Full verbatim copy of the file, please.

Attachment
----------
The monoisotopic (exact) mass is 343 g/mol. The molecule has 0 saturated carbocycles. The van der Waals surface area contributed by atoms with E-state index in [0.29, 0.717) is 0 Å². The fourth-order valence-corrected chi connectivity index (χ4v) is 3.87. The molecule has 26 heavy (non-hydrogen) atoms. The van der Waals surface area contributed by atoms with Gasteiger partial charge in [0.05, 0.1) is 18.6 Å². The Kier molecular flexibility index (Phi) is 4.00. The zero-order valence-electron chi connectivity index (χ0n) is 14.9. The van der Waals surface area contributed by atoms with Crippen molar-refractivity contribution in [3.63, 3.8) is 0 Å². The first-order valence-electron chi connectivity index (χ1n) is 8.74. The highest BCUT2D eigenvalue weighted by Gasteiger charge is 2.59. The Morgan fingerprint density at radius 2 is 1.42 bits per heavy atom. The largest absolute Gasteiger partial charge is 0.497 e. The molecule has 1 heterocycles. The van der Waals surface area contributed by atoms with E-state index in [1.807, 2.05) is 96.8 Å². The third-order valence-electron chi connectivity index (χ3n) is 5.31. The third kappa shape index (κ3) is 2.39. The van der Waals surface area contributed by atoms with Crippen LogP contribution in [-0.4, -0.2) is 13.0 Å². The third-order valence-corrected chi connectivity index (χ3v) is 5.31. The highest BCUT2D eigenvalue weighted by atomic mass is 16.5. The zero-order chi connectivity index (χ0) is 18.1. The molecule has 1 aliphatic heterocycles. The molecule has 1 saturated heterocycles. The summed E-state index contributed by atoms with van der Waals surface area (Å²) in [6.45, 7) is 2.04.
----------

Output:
The monoisotopic (exact) mass is 343 g/mol. The molecule has 0 saturated carbocycles. The van der Waals surface area contributed by atoms with E-state index in [0.29, 0.717) is 0 Å². The fourth-order valence-corrected chi connectivity index (χ4v) is 3.87. The molecule has 26 heavy (non-hydrogen) atoms. The van der Waals surface area contributed by atoms with Gasteiger partial charge in [0.05, 0.1) is 18.6 Å². The Kier molecular flexibility index (Phi) is 4.00. The zero-order valence-electron chi connectivity index (χ0n) is 14.9. The van der Waals surface area contributed by atoms with Crippen molar-refractivity contribution in [3.63, 3.8) is 0 Å². The first-order valence-electron chi connectivity index (χ1n) is 8.74. The highest BCUT2D eigenvalue weighted by Gasteiger charge is 2.59. The Morgan fingerprint density at radius 2 is 1.42 bits per heavy atom. The largest absolute Gasteiger partial charge is 0.497 e. The molecule has 1 heterocycles. The van der Waals surface area contributed by atoms with E-state index in [1.807, 2.05) is 96.8 Å². The third-order valence-electron chi connectivity index (χ3n) is 5.31. The third kappa shape index (κ3) is 2.39. The van der Waals surface area contributed by atoms with Crippen LogP contribution in [-0.4, -0.2) is 13.0 Å². The third-order valence-corrected chi connectivity index (χ3v) is 5.31. The highest BCUT2D eigenvalue weighted by atomic mass is 16.5. The zero-order chi connectivity index (χ0) is 18.1. The molecule has 1 aliphatic heterocycles. The molecule has 1 saturated heterocycles. The summed E-state index contributed by atoms with van der Waals surface area (Å²) in [6.45, 7) is 2.04.